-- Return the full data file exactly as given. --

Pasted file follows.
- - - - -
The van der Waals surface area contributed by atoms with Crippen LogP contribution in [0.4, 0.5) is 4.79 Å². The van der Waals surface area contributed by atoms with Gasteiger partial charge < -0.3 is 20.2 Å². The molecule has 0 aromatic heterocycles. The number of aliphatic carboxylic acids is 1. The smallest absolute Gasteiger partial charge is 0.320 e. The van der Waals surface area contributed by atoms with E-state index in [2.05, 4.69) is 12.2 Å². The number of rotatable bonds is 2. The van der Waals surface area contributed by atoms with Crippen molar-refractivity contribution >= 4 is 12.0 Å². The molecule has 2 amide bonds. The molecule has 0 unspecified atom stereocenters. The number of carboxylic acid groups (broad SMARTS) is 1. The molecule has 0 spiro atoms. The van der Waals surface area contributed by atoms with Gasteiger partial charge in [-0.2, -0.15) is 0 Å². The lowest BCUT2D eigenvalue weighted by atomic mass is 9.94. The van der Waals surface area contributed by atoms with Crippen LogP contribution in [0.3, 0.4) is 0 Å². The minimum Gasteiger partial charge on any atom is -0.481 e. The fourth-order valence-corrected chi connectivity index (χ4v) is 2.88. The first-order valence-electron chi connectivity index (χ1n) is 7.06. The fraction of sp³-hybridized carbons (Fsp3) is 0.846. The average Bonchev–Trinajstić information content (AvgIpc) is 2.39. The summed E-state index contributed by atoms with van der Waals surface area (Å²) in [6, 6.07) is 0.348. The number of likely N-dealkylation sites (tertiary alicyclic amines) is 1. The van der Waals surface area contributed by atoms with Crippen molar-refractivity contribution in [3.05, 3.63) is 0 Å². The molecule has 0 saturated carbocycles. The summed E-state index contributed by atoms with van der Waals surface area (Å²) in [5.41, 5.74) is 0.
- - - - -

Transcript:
The van der Waals surface area contributed by atoms with Crippen LogP contribution in [0.4, 0.5) is 4.79 Å². The van der Waals surface area contributed by atoms with Gasteiger partial charge < -0.3 is 20.2 Å². The molecule has 0 aromatic heterocycles. The number of aliphatic carboxylic acids is 1. The smallest absolute Gasteiger partial charge is 0.320 e. The van der Waals surface area contributed by atoms with E-state index in [2.05, 4.69) is 12.2 Å². The number of rotatable bonds is 2. The van der Waals surface area contributed by atoms with Crippen molar-refractivity contribution >= 4 is 12.0 Å². The molecule has 2 amide bonds. The molecule has 0 unspecified atom stereocenters. The number of carboxylic acid groups (broad SMARTS) is 1. The molecule has 0 spiro atoms. The van der Waals surface area contributed by atoms with Gasteiger partial charge in [-0.2, -0.15) is 0 Å². The lowest BCUT2D eigenvalue weighted by atomic mass is 9.94. The van der Waals surface area contributed by atoms with Crippen LogP contribution in [0.3, 0.4) is 0 Å². The minimum Gasteiger partial charge on any atom is -0.481 e. The fourth-order valence-corrected chi connectivity index (χ4v) is 2.88. The first-order valence-electron chi connectivity index (χ1n) is 7.06. The fraction of sp³-hybridized carbons (Fsp3) is 0.846. The average Bonchev–Trinajstić information content (AvgIpc) is 2.39. The summed E-state index contributed by atoms with van der Waals surface area (Å²) in [6, 6.07) is 0.348. The number of likely N-dealkylation sites (tertiary alicyclic amines) is 1. The van der Waals surface area contributed by atoms with Crippen molar-refractivity contribution in [3.05, 3.63) is 0 Å². The molecule has 0 saturated carbocycles. The summed E-state index contributed by atoms with van der Waals surface area (Å²) in [5.41, 5.74) is 0.